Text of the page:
Imagine dozens or even hundreds of miniature sensors informing us about climate conditions, water quality, bodily health, structural safety, and air pollution, and also tracking movement, monitoring plant operations, and even detecting forest fires. This is our future, and in some cases is happening now, but how can we make these tiny sensors work together in perfect harmony?
A new 5-year $2.5M research program funded by the National Science Foundation, called “Controlled Sensing, and Distributed Signal Processing and Decision Making in Networked Systems,” aims to address fundamental issues that arise in networked systems so that they can operate with maximum efficiency. This is especially critical as the individual sensing devices continue to be scaled down to millimeter size and even smaller.
Networked systems are comprised of a family of interconnected sensor nodes that sense data about the environment, communicate with each other, and communicate with “decision centers.”
With applications that include soil sensors to increase our understanding of global climate change, millimeter-scale networked sensors to monitor air and water quality, structural integrity, and perform surveillance, as well as futuristic “sensory skins” to monitor the properties of the item itself or its surroundings, improving the communication within these networked systems is a high priority, yet involves significant challenges.
Individual sensor nodes must communicate with each other as well as with more central decision centers, and this activity involves sensing, signal processing, communication, and decision making functions. At the same time, there are often extreme limits on energy, data storage, and computational capabilities within each node.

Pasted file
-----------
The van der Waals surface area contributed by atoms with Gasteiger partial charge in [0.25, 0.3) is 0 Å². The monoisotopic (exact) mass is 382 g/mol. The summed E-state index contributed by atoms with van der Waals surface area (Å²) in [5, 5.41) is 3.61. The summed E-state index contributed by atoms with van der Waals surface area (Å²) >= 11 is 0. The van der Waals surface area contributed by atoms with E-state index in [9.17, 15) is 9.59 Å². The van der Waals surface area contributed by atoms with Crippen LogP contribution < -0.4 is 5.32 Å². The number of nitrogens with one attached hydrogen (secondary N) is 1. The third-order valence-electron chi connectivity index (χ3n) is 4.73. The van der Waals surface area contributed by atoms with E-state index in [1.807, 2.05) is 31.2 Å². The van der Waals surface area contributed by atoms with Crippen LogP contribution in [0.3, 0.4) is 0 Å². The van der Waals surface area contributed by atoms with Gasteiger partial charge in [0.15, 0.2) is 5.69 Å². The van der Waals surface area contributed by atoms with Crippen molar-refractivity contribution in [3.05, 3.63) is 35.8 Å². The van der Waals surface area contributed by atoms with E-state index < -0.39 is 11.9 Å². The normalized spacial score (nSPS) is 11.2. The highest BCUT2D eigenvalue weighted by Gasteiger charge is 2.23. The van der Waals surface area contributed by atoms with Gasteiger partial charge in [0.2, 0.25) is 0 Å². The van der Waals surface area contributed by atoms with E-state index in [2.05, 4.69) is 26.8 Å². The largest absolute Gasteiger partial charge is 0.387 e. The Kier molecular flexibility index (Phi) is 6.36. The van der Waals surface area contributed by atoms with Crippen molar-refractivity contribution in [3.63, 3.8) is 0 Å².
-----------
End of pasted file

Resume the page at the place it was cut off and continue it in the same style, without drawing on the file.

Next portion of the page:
“We will be using basic ideas from stochastic optimization, distributed computation, and probability theory to develop novel methodologies that address the underlying challenges,” stated Prof. Demos Teneketzis, PI for the project. Teneketzis is an expert in stochastic control, especially as it is applied to multi-agent decision and control, wireless communication systems, and information theory.
Prof. Teneketzis intends to demonstrate the methodologies developed in the project in related research that involves smart environmental sensor webs, which estimate soil moisture using in situ sensors. The data derived from the sensors will be evaluated against satellite-derived measurements of the same soil samples. There are currently three sites with the sensors already in place or planned for installation: Michigan (Matthaei Botanical Gardens in Ann Arbor), Oklahoma, and California. The soil moisture project is led by Prof. Mahta Moghaddam, and includes Teneketzis as co-PI.
In addition to the applications already named, the research findings of this project are expected to be useful to NSF’s National Ecological Observatory Network (NEON) program, to NASA’s earth science program, including Soil Moisture Active Passive (SMAP) mission, and to the U.S. National Oceanic and Atmospheric Administration (NOAA) monitoring program.
Other Michigan investigators on the project are Profs. Achilleas Anastasopoulos, Mahta Moghaddam, and Sandeep S. Pradhan. Co-PI on the project is Prof. Venugopal Veeravalli of the University of Illinois at Urbana-Champaign. Veeravalli is Director of the Illinois Center for Wireless Systems (ICWS). He will be working with Profs. Tamer Basar and Angelia Nedic at UIUC.